Finding your immigrant ancestor
How Do I Begin?
Research your immigrant ancestor like you would any other ancestor you are tracing.
Write down what you know
Often, researchers have heard stories from their parents, grandparents, and other close relations giving some information on the ethnicity of the family. Write down any of those stories you may recollection. Think through holiday traditions you may have celebrated growing up. Some traditions may have their origins from the "Old Country". Some foods may have ethnic ties.
Search your home for clues
There may be a trunk in the attic full of important papers or a closet that may contain information on your immigrant ancestor. Maybe there are some compiled genealogies, journals, diaries, Family Bibles, or valuable documents such as passports, birth or baptism certificates or visas in the home that may lead to some clues.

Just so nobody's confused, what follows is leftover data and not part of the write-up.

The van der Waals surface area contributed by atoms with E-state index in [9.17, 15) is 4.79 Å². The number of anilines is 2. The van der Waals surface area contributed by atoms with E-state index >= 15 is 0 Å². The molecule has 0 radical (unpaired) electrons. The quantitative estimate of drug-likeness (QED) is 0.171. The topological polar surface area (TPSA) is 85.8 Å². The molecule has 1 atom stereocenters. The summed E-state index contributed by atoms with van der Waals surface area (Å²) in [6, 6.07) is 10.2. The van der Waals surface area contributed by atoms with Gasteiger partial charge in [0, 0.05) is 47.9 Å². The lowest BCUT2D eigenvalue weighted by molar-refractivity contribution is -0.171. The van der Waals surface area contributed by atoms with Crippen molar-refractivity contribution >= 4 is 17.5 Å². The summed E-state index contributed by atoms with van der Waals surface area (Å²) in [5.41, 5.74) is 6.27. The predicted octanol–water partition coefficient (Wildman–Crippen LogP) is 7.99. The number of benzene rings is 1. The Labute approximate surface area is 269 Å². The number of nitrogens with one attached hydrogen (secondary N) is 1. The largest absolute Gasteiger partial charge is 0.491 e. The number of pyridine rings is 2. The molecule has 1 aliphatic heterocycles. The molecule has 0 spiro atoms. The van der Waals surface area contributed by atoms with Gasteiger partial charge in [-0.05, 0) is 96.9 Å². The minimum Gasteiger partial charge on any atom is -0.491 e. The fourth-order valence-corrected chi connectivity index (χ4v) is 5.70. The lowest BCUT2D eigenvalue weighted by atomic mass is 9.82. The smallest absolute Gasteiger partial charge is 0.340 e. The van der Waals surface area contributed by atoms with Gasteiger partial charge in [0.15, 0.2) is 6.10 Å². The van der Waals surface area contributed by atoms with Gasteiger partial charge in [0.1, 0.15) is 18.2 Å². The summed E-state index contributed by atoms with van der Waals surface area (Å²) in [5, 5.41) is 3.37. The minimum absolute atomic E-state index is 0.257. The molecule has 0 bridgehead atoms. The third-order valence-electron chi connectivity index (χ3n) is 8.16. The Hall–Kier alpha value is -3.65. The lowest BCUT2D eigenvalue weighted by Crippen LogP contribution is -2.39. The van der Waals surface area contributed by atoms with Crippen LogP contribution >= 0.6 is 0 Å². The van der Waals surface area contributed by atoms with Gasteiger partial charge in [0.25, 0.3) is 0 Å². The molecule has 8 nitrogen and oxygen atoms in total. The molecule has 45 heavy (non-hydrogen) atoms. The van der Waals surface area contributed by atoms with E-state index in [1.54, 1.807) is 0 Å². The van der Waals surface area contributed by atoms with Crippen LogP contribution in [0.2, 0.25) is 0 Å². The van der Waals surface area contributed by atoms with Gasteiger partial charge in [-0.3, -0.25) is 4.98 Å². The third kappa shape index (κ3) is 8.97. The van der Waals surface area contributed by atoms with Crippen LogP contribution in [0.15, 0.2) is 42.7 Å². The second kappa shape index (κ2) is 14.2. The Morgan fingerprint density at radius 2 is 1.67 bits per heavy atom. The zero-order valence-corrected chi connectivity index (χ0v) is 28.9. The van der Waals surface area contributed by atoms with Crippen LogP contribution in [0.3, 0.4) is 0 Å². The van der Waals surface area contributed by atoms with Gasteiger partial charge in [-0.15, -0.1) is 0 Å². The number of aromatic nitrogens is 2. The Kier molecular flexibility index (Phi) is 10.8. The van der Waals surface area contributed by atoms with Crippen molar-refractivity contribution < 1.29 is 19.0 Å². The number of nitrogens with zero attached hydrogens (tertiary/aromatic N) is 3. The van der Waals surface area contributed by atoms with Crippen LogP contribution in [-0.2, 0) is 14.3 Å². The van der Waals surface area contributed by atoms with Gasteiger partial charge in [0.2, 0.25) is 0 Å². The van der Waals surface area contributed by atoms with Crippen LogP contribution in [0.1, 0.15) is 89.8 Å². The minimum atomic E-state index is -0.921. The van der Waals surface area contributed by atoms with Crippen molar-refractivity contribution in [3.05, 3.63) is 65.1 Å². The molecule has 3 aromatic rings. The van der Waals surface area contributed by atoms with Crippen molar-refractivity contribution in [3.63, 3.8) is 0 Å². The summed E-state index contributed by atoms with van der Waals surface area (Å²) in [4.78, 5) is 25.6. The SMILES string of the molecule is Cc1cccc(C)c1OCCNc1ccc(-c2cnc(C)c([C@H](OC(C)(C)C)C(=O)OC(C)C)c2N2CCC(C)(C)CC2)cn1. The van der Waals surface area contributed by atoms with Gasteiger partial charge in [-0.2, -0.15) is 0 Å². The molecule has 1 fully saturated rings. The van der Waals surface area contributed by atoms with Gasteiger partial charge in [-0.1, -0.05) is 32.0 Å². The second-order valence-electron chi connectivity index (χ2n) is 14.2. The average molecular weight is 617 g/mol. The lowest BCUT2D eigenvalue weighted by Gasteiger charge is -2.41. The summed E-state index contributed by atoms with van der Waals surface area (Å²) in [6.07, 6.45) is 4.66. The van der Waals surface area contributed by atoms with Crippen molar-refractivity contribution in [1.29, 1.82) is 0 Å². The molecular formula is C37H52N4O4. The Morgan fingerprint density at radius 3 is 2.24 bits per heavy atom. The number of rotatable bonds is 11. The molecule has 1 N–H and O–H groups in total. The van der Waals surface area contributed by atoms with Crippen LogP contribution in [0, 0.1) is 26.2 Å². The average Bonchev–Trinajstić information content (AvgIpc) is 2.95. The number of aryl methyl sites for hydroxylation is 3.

Exhaust all possible resources here in the United States
When trying to find the roots of your immigrant ancestor, it is important that you exhaust all possible resources here in the United States. These resources include but are not limited to:
- Newspapers, including ethnic newspapers
- Vital records
- U.S. Census records
- Passenger lists
- Court records
- Church records
- Family papers
- Community histories
When you are not successful in finding the specific birth place of your ancestor, look at the FAN club. This acronym refers to the friends, associates, and neighbors of your ancestor. Your ancestor did not live in a bubble. He or she will more than likely live in a neighborhood, attend church, go to school, participate in ethnic societies, and surround himself or herself with others who share the language and culture. There is a possibility that tracing individuals affiliated with your ancestor or ancestors' families may lead to clues to the birth place of your ancestor.
It was quite common for one person to be sent to the United States. The first immigrant may settle, find a trade to earn some money, then send money home to bring the next family member over. More than likely, the first immigrant may have been enticed through correspondences or propaganda saying how wonder it was in the States.
DNA testing, regardless of the company you test with, usually includes some ethnicity percentage of your DNA. This may provide some clues to your nationality.